It seems that whenever you ask what the age groups of paediatric first aid are, a whole mixture of different answers comes back to you! The truth is that there isn't actually one set answer but some important guidelines to follow, which by their nature could help save a child or infant's life.
To start with, age ranges are always set as a guideline. They are important but should never distract from prompt treatment because of the fear of making mistakes. It’s proven that sometimes first aid treatment does not start because people are afraid of using the wrong protocol. We would always expect a paramedic, doctor or nurse to adhere to professional guidelines. However, first aiders are only ever expected to work within their own limits with the current resources that they have.
Let's explore the different age ranges together…
In paediatric first aid the infant is defined as 0-1 years. There are specific protocols related to the following areas and more:
Handling of the infant / recovery position
Naturally the human body is at its most delicate during this age bracket. In light of this first aid treatment protocols need to be modified in essence to be gentler, but to still achieve the same results. There are also some specific symptom differences when comparing illnesses between a child and infant. These are worth remembering and will be taught on a full 12 hour paediatric first aid course.
In paediatric first aid the child is defined as between 1-onset of puberty. In this case we are looking at the size of the child in our approach to dealing with accidents and illnesses. This mainly affects the below areas when comparing to adult protocol:
Once a child reaches puberty they will look similar and be physically similar to an adult. Therefore in these situations we would adapt the treatment protocol and deliver first aid based on what has been learnt on an adult training course.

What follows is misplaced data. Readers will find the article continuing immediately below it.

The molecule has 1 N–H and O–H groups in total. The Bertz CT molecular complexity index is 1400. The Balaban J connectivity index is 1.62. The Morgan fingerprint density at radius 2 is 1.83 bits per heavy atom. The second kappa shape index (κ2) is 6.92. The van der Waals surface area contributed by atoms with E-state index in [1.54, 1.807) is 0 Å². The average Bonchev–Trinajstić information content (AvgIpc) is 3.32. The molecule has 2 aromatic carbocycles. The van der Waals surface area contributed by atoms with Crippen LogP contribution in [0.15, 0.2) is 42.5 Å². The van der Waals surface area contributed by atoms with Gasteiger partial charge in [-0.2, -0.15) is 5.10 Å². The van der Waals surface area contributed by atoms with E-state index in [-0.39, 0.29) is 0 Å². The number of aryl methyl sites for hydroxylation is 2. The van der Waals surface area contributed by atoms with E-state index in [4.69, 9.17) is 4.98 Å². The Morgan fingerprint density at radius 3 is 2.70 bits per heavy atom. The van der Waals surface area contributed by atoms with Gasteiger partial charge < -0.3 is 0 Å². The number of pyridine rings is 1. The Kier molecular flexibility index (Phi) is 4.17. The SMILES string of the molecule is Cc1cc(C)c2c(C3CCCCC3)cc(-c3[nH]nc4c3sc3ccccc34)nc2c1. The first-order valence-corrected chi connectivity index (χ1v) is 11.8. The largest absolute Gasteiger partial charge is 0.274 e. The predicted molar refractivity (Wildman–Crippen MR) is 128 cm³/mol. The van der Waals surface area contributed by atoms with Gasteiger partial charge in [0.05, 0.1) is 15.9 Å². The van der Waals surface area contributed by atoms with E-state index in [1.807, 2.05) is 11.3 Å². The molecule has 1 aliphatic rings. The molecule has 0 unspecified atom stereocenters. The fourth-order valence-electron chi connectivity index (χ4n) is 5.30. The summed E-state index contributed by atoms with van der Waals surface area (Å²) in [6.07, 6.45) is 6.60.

When in Doubt
Remember that age brackets are only set as a guideline. Imagine this scenario…
You are at the scene of an accident where a one year old child is choking. You notice that the child is very small for its age and actually resembles what you would typically class as a 6 month old infant. Would you adapt your protocol or follow the guideline that has been set…?
The answer (only if feeling confident) would be to adapt your protocol. However this is probably one of the most challenging situations to be in as a first aider. It's also possible to change protocol mid way through treatment if you think it is not working. Don’t be afraid to make small mistakes because some treatment is better than none.
Updated Advice from the UK Resuscitation Council
Updated guidelines from the UK Resuscitation Council (2021) stated that a casualty should be considered a child up to the age of 18 years. This specifically relates to child CPR protocol whereby it is considered that cardiac arrest will most probably be pulmonary (breathing) in nature and the child will need initial / rescue breaths that are taught on a paediatric first aid course.
The guidelines were not set out to replace all aspects of paediatric first aid. There is still a need to replace child specific techniques with adult ones when encountering a casualty who has reached puberty.
So we know that there are some age brackets defined within paediatric first aid, which can be followed, but are not set in stone. To recap they are as follows:
Infant (0-1 years)
Child (1 - onset of puberty)
Adult (onset of puberty +)
Finally it’s important that when encountering a non-breathing casualty to find out their age. If they are under 18 years of age then they will require initial breaths when delivering CPR.
The best way to learn all of these skills would be to go on a first aid course that covers infant, child and adult protocols.